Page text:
In December, the FAA registered the first drones under its new (albeit controversial) system. In that same month, the Aerodrome announced that the world’s first commercial droneport under construction. And just yesterday, a Dutch company announced the first raptor-based anti-drone system employing eagles to take down errant UAVs.
So, reports that the Shanghai Fire Department plans to be the first public-safety agency in China to have 24-7 UAV support for firefighters should come as no shock to the drone world.
Reporting for CRI, Huang Yue writes that the agency will use three-pound, carbon-fiber UAVs equipped with infrared cameras and radar.
“The truly outstanding feature of these drones is said to be their ability to stay airborne around-the-clock,” Huang said. Designer Chen Guangwen says the drones will be able to stay aloft around the clock thanks to an improved electric power system.
“The conventional drones are powered by gasoline, methanol or lithium batteries, which limit the flying time and can be a trouble. Our drones are powered by a ground facility that supplies electricity,” he said. The Chinese government has given the fire department authorization to operate the drones up to 300 feet and 3,280 feet from the base point.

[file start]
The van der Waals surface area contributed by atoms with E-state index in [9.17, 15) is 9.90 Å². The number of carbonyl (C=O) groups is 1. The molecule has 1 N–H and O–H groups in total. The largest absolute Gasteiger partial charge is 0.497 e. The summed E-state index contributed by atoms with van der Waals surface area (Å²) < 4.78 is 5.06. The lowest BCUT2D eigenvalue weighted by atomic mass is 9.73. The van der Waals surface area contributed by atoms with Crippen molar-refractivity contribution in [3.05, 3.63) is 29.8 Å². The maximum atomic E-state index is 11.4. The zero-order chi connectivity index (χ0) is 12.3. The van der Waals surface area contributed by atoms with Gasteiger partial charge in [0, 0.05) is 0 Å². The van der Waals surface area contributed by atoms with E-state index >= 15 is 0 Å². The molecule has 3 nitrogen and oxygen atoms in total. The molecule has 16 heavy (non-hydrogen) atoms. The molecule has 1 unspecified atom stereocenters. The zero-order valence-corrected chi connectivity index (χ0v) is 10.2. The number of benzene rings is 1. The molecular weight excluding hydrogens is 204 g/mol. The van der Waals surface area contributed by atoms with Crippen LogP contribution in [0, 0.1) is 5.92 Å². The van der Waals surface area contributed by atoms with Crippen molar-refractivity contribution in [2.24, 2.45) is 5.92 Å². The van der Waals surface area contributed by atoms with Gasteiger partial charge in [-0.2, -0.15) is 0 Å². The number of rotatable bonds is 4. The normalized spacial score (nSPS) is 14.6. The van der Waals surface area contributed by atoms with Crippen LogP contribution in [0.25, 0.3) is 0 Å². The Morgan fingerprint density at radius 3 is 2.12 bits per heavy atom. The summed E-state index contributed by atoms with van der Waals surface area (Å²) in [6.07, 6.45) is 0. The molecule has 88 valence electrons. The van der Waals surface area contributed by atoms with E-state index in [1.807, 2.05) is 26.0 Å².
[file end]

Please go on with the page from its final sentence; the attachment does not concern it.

Huang adds the firefighting drones may also be used for “transportation control, forest fire prevention, and preservation of cultural relics.”
Firefighting drones are blazing a new trail in public-safety technology across Asia. Fireproof Aerial RObot System (FAROS), the new firefighting drone from the Korea Advanced Institute of Science and Technology (KAIST), can detect fires in the tallest of skyscrapers and can also search an engulfed building and transfer real-time data to human firefighters to build a better game plan for extinguishing a blaze. The drone can deploy a 2-D laser scanner, altimeter and “Inertia Measurement Unit” sensor to navigate a building autonomously all while withstanding heats in excess of 1,832 degrees Fahrenheit.
Jason is a longstanding contributor to DroneLife with an avid interest in all things tech. He focuses on anti-drone technologies and the public safety sector; police, fire, and search and rescue.
Beginning his career as a journalist in 1996, Jason has since written and edited thousands of engaging news articles, blog posts, press releases and online content.
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